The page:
Undergoing stereotactic radiosurgery (SRS) to treat a brain tumor can be daunting enough, without the added stress of wearing a head frame attached to your skull with pins. Thankfully, patients at Smilow Cancer Care Center in Greenwich now have access to open mask frameless SRS.
“We create a custom-fitted, plastic mask that holds their head in place during treatment,” said Bruce McGibbon, MD, director of Radiation Oncology. “Our advanced technology can directly target the radiation to tumors without using an immobilization frame, which greatly enhances the patient experience by increasing comfort and reducing stress. And the opening in the mask for the eyes and nose causes much less claustrophobia than classic masks.”
Stereotactic radiosurgery – which doesn’t involve surgery at all, despite the name – can deliver a single, high dose of radiation precisely to the tumors causing them to shrink or disappear. This technique means patients can avoid the risk of open skull brain surgery to kill or shrink tumors.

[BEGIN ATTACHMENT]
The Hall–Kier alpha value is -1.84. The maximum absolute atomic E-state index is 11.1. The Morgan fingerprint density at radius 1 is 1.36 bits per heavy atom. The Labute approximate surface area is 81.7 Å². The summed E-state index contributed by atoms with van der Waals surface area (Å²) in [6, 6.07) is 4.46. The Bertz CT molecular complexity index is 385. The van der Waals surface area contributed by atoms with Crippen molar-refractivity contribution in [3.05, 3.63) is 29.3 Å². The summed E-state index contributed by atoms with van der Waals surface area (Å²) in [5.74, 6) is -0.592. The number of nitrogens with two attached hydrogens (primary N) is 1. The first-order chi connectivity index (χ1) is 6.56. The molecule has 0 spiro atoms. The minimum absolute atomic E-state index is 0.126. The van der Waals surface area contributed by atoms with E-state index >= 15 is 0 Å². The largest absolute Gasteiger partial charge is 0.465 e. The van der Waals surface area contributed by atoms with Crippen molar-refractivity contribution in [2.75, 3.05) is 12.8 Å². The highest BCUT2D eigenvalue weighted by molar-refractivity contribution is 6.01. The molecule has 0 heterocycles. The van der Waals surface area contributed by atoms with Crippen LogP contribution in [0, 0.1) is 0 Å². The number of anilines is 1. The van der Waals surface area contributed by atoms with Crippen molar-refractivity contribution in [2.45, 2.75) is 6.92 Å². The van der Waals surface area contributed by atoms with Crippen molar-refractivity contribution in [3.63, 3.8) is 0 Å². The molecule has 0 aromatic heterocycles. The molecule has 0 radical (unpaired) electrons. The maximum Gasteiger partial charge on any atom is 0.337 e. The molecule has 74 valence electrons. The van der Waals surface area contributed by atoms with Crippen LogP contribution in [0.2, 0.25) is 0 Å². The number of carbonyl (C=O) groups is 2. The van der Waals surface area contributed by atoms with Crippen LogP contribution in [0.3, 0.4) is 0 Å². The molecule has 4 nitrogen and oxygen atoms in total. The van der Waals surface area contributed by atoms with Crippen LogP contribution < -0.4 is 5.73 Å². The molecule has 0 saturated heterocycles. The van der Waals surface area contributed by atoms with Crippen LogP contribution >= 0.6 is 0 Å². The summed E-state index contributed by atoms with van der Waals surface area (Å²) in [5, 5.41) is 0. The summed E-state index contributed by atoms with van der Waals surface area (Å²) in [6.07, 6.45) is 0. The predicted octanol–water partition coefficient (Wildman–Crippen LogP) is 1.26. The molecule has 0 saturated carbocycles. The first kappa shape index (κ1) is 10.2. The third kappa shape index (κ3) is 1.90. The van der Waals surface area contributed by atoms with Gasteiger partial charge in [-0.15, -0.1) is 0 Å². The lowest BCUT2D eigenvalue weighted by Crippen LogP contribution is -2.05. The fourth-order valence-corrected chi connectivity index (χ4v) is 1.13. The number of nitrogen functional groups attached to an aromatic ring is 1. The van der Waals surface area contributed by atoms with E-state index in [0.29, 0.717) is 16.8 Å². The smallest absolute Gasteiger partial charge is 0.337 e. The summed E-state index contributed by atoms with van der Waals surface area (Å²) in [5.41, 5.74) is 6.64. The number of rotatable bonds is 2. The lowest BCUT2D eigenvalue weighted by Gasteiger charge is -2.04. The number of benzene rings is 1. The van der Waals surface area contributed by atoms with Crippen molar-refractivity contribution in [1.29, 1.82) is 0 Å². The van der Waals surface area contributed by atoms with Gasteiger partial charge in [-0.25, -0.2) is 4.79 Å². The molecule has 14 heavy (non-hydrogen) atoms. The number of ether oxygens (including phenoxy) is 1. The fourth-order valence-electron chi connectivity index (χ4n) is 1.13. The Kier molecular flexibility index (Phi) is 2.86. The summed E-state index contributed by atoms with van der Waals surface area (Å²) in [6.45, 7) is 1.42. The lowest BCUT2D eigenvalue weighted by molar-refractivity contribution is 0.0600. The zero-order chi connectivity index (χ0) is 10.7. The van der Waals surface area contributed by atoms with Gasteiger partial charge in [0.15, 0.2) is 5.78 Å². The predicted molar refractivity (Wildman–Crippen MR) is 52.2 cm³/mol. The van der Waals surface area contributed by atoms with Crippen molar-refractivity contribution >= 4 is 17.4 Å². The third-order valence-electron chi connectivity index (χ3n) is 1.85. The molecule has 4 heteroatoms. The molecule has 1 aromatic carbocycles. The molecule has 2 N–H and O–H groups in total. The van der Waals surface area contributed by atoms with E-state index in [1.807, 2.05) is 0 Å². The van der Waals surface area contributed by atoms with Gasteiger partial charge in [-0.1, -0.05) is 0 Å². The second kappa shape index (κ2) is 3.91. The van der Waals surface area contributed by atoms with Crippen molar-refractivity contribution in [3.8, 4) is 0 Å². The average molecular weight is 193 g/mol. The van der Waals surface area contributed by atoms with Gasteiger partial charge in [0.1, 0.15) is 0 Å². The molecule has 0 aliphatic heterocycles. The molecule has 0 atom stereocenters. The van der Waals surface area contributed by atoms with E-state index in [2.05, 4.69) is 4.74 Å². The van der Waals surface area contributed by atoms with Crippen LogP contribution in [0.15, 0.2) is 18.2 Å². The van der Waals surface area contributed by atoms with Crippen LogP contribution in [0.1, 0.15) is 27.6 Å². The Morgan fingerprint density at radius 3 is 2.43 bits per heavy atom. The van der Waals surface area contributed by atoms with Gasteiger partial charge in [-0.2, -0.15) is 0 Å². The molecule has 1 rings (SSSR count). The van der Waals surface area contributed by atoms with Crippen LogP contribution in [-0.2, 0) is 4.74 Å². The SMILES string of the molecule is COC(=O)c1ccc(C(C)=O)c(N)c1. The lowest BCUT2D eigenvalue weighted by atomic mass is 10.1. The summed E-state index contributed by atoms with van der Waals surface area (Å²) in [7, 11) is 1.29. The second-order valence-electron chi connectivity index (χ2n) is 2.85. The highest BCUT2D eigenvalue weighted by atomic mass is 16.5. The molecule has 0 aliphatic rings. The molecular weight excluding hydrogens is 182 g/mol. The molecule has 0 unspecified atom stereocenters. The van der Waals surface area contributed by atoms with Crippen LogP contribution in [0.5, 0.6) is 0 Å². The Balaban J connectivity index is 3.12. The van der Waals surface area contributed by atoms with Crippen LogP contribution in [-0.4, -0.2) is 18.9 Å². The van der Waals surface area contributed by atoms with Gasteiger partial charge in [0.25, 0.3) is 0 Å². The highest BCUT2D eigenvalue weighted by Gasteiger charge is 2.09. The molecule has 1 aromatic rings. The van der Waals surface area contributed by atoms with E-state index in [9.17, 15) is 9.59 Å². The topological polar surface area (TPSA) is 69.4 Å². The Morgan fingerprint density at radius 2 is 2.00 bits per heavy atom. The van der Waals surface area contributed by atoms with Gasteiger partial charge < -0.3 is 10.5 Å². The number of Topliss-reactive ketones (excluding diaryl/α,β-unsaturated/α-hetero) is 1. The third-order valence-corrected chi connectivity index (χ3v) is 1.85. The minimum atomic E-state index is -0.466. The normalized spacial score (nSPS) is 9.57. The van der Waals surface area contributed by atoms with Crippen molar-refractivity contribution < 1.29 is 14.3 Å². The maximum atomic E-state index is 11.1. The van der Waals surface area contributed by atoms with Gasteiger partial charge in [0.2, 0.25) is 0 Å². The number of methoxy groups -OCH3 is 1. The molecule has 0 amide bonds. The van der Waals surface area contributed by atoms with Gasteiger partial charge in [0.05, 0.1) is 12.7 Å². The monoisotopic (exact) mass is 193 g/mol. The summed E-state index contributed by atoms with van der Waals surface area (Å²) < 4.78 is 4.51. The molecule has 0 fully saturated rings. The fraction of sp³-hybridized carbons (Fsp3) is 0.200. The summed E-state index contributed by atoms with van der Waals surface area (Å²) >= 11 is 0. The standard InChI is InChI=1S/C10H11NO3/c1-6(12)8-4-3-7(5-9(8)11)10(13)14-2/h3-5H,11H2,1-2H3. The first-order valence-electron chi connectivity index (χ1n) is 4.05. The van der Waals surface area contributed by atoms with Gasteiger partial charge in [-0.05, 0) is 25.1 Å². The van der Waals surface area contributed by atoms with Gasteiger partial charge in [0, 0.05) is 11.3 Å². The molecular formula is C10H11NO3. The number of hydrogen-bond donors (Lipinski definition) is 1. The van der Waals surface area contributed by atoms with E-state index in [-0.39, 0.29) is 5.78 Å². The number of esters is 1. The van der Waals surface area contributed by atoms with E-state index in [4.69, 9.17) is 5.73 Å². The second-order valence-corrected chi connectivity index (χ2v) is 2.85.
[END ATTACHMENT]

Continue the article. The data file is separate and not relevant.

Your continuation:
In traditional radiosurgery, patients wear a head frame attached to their skull with pins and fastened to the treatment table to keep their head perfectly still during imaging and treatment, thereby preventing the radiation beam from damaging healthy brain tissue. And because the planning session (simulation), treatment design process and actual treatment need to take place on the same day with the frame-based system, patients often wear the frame for hours. “This can be very upsetting for some patients,” said Dr. McGibbon.
With the frameless system, simulation, planning and treatment occur on different days. During the simulation, the radiation team makes a mask that precisely conforms to the size and shape of the patient’s face and then does a CT in that position. On the day of treatment, patients are again immobilized with the mask and a cone-beam CT is done to verify alignment. Special surface-tracking technology monitors the patient in real-time to ensure that there’s no movement. The system automatically shuts off the beam if the targeted area moves out of range.
“This is one of the many ways we ensure treatment accuracy,” said Dr. McGibbon.